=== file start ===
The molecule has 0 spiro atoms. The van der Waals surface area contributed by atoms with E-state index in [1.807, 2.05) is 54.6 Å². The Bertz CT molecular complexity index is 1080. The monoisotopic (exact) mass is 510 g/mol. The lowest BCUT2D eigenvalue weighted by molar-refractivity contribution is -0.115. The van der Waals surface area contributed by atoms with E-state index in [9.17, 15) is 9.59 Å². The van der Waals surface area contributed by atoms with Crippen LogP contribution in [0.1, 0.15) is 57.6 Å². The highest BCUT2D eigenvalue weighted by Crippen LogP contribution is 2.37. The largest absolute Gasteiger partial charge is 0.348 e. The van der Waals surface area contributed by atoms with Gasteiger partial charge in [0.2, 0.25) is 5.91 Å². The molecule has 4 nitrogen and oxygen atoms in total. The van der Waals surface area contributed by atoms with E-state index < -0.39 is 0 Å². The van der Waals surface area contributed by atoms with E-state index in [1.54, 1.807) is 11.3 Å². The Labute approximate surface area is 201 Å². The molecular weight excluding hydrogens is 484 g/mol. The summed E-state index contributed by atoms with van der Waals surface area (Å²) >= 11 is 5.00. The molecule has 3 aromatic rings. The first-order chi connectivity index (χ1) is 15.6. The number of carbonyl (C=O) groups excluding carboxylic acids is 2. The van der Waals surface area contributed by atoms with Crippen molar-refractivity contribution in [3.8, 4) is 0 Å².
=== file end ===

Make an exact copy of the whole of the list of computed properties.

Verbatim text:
The molecule has 0 spiro atoms. The van der Waals surface area contributed by atoms with E-state index in [1.807, 2.05) is 54.6 Å². The Bertz CT molecular complexity index is 1080. The monoisotopic (exact) mass is 510 g/mol. The lowest BCUT2D eigenvalue weighted by molar-refractivity contribution is -0.115. The van der Waals surface area contributed by atoms with E-state index in [9.17, 15) is 9.59 Å². The van der Waals surface area contributed by atoms with Crippen LogP contribution in [0.1, 0.15) is 57.6 Å². The highest BCUT2D eigenvalue weighted by Crippen LogP contribution is 2.37. The largest absolute Gasteiger partial charge is 0.348 e. The van der Waals surface area contributed by atoms with Gasteiger partial charge in [0.2, 0.25) is 5.91 Å². The molecule has 4 nitrogen and oxygen atoms in total. The van der Waals surface area contributed by atoms with E-state index < -0.39 is 0 Å². The van der Waals surface area contributed by atoms with E-state index in [1.54, 1.807) is 11.3 Å². The Labute approximate surface area is 201 Å². The molecular weight excluding hydrogens is 484 g/mol. The summed E-state index contributed by atoms with van der Waals surface area (Å²) >= 11 is 5.00. The molecule has 3 aromatic rings. The first-order chi connectivity index (χ1) is 15.6. The number of carbonyl (C=O) groups excluding carboxylic acids is 2. The van der Waals surface area contributed by atoms with Crippen molar-refractivity contribution in [3.8, 4) is 0 Å².